Directed by George A. Romero, 1973. Starring Lane Carroll, W.G. McMillan, Harold Wayne Jones, Loyd Hollar, Lynn Lowry, Richard Liberty. 103 minutes.
When an unknown biological agent which causes permanent insanity in those infected breaks loose in a small town, the residents find themselves at odds with military units sent to contain the outbreak. Things do not go well, chiefly because none of the commanders seem to remember Kent State.
Someone once told me that one can learn a lot about an era by watching its horror movies, even the ones that aren’t deliberate social commentary. George Romero is known for social commentary in horror movies, and The Crazies is probably the most heavy-handed example (although his last three zombie movies give it a run for its money). It’s such a product of its time, it’s hard to write a review that doesn’t come down to a thesis or a sociological analysis of the late ’60s and early ’70s.
The Crazies might be a bit of a misleading title, considering the movie is less about the infected insane than the government-military response to the outbreak. (It’s a better title than Code Name: Trixie, though, which sounds like a lost episode of Exposé or Fox Force Five or something.) Hell, most (but not all) of the time the crazies aren’t even really insane; they moreso have a tendency to act like they’re “on drugs” (ironic quotes intentional). They are the subject of several rather chilling and effective sequences, but this ain’t 28 Days Later. They’re not the dominant image of the film; the moon-suited soldiers are.
Much has been made of Romero’s apparent anti-militarism; in fact, the military is much more sympathetic in The Crazies than in some of his later work (Day of the Dead comes to mind). He especially seems to sympathize with the plight of the grunts. Take a bunch of nineteen-year-old boys, fresh out of high school, have R. Lee Ermey teach them how to use guns and be generally violent, and treat them like the proverbial mushrooms—keep ’em in the dark and feed ’em lots of bullshit. Don’t tell them what’s going on; claim that you’re doling out information on a “need-to-know basis” but it shouldn’t come as much of a surprise that they don’t really need to know all that much, do they? Throw in a bunch of (at best) vaguely defined or (at worst) unrealistic goals, and it’s no wonder why things like My Lai happened. The real menace here aren’t the crazies but the government and military bureaucracies that created them and proceed to do such a piss-poor job of handling the ensuing clusterfuck.
It’s telling that the most likeable military character in the circus is the major who implements a time-consuming voice-print which is much bitched about by just about everyone else in the movie. It’s also telling that the most likeable government scientist is played by Richard France, who played the eyepatched Dr. Millard “Dummies! Dummies! Dummies!” Rausch in Dawn of the Dead, and the two characters are almost identical. (This is not an insult; some of my best friends remind me of Dr. Rausch.)
And so on. Kent State is referred to; so is the self-immolation of Thich Quang Duc (as immortalized on the cover of Rage Against the Machine’s first album). But if you want an examination of the era’s anti-government, anti-military, anti-establishment malaise, Oliver Stone does that sort of thing much better than I do. Me, I’m here to tell you whether this movie is worth watching.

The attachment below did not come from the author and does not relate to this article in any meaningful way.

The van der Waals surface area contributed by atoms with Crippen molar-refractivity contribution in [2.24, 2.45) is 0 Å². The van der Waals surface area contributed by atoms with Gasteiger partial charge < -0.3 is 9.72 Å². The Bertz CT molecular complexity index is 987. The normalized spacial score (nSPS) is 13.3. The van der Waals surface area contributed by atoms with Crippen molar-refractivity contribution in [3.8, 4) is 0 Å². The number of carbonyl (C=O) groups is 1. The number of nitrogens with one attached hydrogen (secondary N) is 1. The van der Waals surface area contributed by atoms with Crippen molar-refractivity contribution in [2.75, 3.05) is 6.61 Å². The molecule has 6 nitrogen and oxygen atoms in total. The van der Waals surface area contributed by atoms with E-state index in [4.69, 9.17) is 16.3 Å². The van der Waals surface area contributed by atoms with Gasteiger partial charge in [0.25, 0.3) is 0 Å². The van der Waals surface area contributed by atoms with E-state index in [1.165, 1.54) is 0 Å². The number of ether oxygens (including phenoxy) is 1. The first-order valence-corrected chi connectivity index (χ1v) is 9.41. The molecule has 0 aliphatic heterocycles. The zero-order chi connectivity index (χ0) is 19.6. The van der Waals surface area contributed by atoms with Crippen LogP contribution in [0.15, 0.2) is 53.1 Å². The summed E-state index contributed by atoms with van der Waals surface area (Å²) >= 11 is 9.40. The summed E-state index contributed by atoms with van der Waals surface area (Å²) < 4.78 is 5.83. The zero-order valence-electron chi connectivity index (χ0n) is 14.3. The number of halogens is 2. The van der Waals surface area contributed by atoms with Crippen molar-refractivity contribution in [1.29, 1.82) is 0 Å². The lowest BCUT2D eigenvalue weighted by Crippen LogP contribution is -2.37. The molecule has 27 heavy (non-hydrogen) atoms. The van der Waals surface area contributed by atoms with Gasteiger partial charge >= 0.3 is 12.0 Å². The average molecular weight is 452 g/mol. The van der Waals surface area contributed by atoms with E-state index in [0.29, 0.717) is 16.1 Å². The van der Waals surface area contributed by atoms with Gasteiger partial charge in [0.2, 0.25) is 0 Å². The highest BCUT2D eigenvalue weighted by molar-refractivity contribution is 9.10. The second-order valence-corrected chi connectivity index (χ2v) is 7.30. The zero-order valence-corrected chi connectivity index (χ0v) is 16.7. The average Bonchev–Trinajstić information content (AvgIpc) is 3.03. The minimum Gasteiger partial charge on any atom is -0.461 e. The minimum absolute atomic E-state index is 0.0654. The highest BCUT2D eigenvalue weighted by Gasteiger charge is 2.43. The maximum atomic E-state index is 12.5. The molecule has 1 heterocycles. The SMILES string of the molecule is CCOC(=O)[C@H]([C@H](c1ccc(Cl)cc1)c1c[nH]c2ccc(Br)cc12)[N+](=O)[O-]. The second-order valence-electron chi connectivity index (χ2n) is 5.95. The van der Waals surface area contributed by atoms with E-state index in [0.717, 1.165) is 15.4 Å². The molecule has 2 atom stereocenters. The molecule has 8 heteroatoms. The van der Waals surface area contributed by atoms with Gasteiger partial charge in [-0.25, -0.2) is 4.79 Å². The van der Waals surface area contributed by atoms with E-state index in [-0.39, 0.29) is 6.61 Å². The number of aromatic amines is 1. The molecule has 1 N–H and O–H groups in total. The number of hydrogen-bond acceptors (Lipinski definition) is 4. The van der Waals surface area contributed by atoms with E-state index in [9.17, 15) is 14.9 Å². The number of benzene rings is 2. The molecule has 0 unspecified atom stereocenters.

Yeah, it is, but you have to be able to forgive a lot.
The story just about does the job. It cuts between various government and military units as they try to do their jobs and a ragged group of townspeople as they try to escape the quarantine area. The scenes with the military and government are the most effective; it’s where the film’s themes really get to shine through, and in many ways it’s scarier to watch a bunch of isolated government think-tankers seriously discuss the nuking of a small American (all-American town, even) than to see an old lady stab someone to death with a knitting needle. I was pleasantly reminded of the most effective bits of the recent British miniseries Torchwood: Children of Earth.
The scenes with the townspeople are somewhat less effective. One of Romero’s biggest issues as a writer crops up here: the problem of character development mainly through pointless bickering that makes you (well, me, at any rate) want to slap everybody silly. (This is, unfortunately, a hallmark of all of Romero’s zombie movies, particularly problematic in Day and Diary, but even present in Night and Dawn.) The very broad acting present here (I am of a kindly nature and will not refer to it as “bad”; like most Romero films up to Creepshow, most of the cast comes from Pittsburgh’s local stage rep companies, and stage acting is something of a different discipline from screen acting) and the terrible sound design don’t help things.
Production values are somewhat lacking, and the garish Technicolor isn’t able to mask these deficiencies as well as the documentary black and white of Night of the Living Dead. My understanding is that this is Romero’s third or fourth feature (I am not clear as to whether Season of the Witch came before or after The Crazies), and it’s clear that he’s still in a transitory period leading up to his eventual masterpieces, 1976’s Martin and 1978’s Dawn. He’s still learning to direct and edit action sequences—in fact, Romero didn’t hire any dedicated pro stuntmen, nor did he have much of a dedicated effects unit. And it shows.
Still, there’s a lot to enjoy here, if you’re willing to look past the shortcomings, put up with a bit (okay, a lot) of bickering, and are open to a history lesson if you’re not already familiar with the twilight of the Age of Aquarius. Because it’s true: one can learn a lot about an era by watching its horror movies.
Moment of Zen
The politicians discussing the possibility of a nuclear strike.